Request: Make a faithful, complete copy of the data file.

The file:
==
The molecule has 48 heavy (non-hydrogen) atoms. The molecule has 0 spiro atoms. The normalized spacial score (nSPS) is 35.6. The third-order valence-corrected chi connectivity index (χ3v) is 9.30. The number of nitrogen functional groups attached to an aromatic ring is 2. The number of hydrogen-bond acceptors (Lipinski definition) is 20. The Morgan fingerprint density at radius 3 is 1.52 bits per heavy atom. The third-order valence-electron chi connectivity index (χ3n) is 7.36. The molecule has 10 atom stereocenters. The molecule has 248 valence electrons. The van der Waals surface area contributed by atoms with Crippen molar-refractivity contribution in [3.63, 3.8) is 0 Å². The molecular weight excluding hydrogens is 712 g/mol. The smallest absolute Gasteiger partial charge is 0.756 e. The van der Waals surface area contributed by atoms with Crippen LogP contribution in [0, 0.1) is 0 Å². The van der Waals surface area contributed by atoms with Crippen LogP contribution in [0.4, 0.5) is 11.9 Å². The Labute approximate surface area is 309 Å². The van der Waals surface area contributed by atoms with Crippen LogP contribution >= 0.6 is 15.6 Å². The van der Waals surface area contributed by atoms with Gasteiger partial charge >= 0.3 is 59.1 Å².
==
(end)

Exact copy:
The molecule has 48 heavy (non-hydrogen) atoms. The molecule has 0 spiro atoms. The normalized spacial score (nSPS) is 35.6. The third-order valence-corrected chi connectivity index (χ3v) is 9.30. The number of nitrogen functional groups attached to an aromatic ring is 2. The number of hydrogen-bond acceptors (Lipinski definition) is 20. The Morgan fingerprint density at radius 3 is 1.52 bits per heavy atom. The third-order valence-electron chi connectivity index (χ3n) is 7.36. The molecule has 10 atom stereocenters. The molecule has 248 valence electrons. The van der Waals surface area contributed by atoms with Crippen molar-refractivity contribution in [3.63, 3.8) is 0 Å². The molecular weight excluding hydrogens is 712 g/mol. The smallest absolute Gasteiger partial charge is 0.756 e. The van der Waals surface area contributed by atoms with Crippen LogP contribution in [0, 0.1) is 0 Å². The van der Waals surface area contributed by atoms with Crippen LogP contribution in [0.4, 0.5) is 11.9 Å². The Labute approximate surface area is 309 Å². The van der Waals surface area contributed by atoms with Crippen LogP contribution >= 0.6 is 15.6 Å². The van der Waals surface area contributed by atoms with Gasteiger partial charge >= 0.3 is 59.1 Å².